UNIVERSITY PARK, Pa. - The trip home from East Lansing, Michigan was mum, as Penn State filed quietly on to the plane, having traded soggy grass-stained jerseys for travel suits.
When Penn State head coach James Franklin entered the postgame media room, among dissecting a nearly seven-hour outing at Spartan Stadium, his message was clear.
Yes, a seven-hour outing, as severe weather forced a 3-hour and 22-minute delay. That wasn't what Franklin chose to focus his message on though.
His message was simple, return to the basics - the very core of what it was that got Penn State right up to 12:05 p.m. Saturday afternoon.
Like a single drop sends a ripple through a calm pool of water, Franklin's message spread through the team as they trickled into the media room to meet with reporters.
"We have to get back to who we are, what got us to this point," running back Saquon Barkley said. "What got us to this point is playing together, playing as family. When we're 2-2 last year, we weren't even talked about, we're getting talked a lot now. We have to find a way to get back to, who we really are."
Barkley and even a few other Nittany Lions couldn't quite put their finger on it postgame though, with a good week of practice building confidence headed into the final game of a challenging middle part of the Big Ten slate.
"At the end of the day it's football, you have to give credit where credit is due, Michigan State is a great team and have the chance a great chance to finish out the season strong too," Barkley said. "We have to focus on Penn State football, both offensively and defensively and get it right, getting back to our standard and mentality."
As Franklin noted, that means turning the focus entirely toward a 1-0 week, tuning out anything and everything that might pop up along the way.
"If you focus on being 1-0 and you achieve that each week, everything else will take care of itself," Franklin said.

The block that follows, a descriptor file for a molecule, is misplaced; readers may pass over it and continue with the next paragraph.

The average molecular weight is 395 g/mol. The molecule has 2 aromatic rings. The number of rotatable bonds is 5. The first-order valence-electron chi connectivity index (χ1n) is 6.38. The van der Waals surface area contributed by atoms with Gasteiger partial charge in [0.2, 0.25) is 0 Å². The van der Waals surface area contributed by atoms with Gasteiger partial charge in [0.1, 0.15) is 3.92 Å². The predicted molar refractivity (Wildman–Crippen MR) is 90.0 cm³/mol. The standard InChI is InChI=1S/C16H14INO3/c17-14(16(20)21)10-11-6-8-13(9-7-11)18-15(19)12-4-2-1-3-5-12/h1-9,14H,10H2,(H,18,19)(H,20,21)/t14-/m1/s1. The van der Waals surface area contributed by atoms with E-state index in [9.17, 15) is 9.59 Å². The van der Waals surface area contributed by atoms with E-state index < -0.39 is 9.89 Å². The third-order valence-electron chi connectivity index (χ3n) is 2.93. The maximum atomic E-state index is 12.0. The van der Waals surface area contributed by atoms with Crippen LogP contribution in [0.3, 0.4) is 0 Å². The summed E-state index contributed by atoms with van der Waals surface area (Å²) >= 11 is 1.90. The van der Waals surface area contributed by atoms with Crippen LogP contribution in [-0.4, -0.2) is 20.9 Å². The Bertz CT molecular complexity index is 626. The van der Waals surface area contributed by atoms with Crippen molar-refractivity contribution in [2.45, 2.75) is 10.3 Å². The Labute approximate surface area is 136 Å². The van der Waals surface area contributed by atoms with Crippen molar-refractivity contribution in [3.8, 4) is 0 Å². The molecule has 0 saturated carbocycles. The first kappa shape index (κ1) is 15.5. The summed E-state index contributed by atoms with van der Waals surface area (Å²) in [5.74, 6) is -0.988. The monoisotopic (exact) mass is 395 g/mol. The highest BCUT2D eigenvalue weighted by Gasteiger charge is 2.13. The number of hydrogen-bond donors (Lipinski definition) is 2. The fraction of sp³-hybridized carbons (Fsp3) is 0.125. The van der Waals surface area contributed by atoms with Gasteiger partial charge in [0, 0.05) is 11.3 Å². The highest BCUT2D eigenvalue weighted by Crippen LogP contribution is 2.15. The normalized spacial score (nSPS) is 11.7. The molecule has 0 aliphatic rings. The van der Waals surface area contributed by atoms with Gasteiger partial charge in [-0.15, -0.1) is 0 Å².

Even quarterback Trace McSorley noted that honing in on the focus and getting into the submarine is not as easy as clicking off the remote or tapping uninstall on a few apps.
"It's something that I kind of think maturity on our team is going to kind of show," McSorley said. "We need to be mature enough to handle that. It's impossible to completely tune it all out and not to see any of it. You have to be mature enough to know that it doesn't really matter, all that matters is the product on the field."
For McSorley, even coming off his second-highest passing yardage total, wasn't enough for him to take his mind of the stinging feeling.
With 381 yards through the air and three touchdown passes, McSorley moved to the top of the record book with 51 career passing touchdowns. He tied the record in the first quarter, finishing off Penn State's longest scoring drive of the season (92 yards) with a 31-yard touchdown pass to wide receiver DaeSean Hamilton.
Among his top receivers, Hamilton and DeAndre Thompkins both registered 100-yard receiving games with a touchdown catch each.
Since Penn State and Michigan State started playing for the Land Grant Trophy in 1993, there have only been two other games featuring a pair of 100-yard receivers (2008, 1994).
Thompkins and Hamilton combined for seven receptions for at least 10 yards, including Thompkins' career-long 70-yard scoring grab on the final play of the third quarter.
While Penn State won the explosive plays battle 14-13, even as Franklin said postgame though, it still wasn't enough to make up for costly turnovers.
"We lost the turnover battle, we lost the field position battle, explosive plays were a wash, so that's the story of the game," Franklin said. "It's pretty much that simple."
With just a few hours remaining in Sunday's usual practice day to re-examine and make corrections, it's clear Franklin's message has been received.
"These past two weeks, I'd be lying if I said they do don't sting, they don't hurt," tight end Mike Gesicki said. "I think it's a reality check for us. It's a wakeup call for us. If we're the team that we say we want to be and if we're the team that we say we are, then we're going to bounce back from it."